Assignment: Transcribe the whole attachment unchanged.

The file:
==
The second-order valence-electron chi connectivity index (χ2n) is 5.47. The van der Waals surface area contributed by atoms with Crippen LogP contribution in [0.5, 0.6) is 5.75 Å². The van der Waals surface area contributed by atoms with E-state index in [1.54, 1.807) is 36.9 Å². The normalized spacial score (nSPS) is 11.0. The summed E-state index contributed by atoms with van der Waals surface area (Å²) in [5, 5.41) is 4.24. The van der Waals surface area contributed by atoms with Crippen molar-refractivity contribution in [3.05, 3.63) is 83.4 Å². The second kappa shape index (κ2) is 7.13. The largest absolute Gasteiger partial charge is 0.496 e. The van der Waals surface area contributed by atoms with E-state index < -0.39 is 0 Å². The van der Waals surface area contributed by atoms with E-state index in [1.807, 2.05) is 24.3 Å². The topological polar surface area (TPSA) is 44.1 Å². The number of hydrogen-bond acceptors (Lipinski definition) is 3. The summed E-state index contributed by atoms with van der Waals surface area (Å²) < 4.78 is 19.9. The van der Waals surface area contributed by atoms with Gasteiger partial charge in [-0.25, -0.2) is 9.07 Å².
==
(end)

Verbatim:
The second-order valence-electron chi connectivity index (χ2n) is 5.47. The van der Waals surface area contributed by atoms with Crippen LogP contribution in [0.5, 0.6) is 5.75 Å². The van der Waals surface area contributed by atoms with E-state index in [1.54, 1.807) is 36.9 Å². The normalized spacial score (nSPS) is 11.0. The summed E-state index contributed by atoms with van der Waals surface area (Å²) in [5, 5.41) is 4.24. The van der Waals surface area contributed by atoms with Crippen molar-refractivity contribution in [3.05, 3.63) is 83.4 Å². The second kappa shape index (κ2) is 7.13. The largest absolute Gasteiger partial charge is 0.496 e. The van der Waals surface area contributed by atoms with E-state index < -0.39 is 0 Å². The van der Waals surface area contributed by atoms with E-state index in [1.807, 2.05) is 24.3 Å². The topological polar surface area (TPSA) is 44.1 Å². The number of hydrogen-bond acceptors (Lipinski definition) is 3. The summed E-state index contributed by atoms with van der Waals surface area (Å²) < 4.78 is 19.9. The van der Waals surface area contributed by atoms with Gasteiger partial charge in [-0.25, -0.2) is 9.07 Å².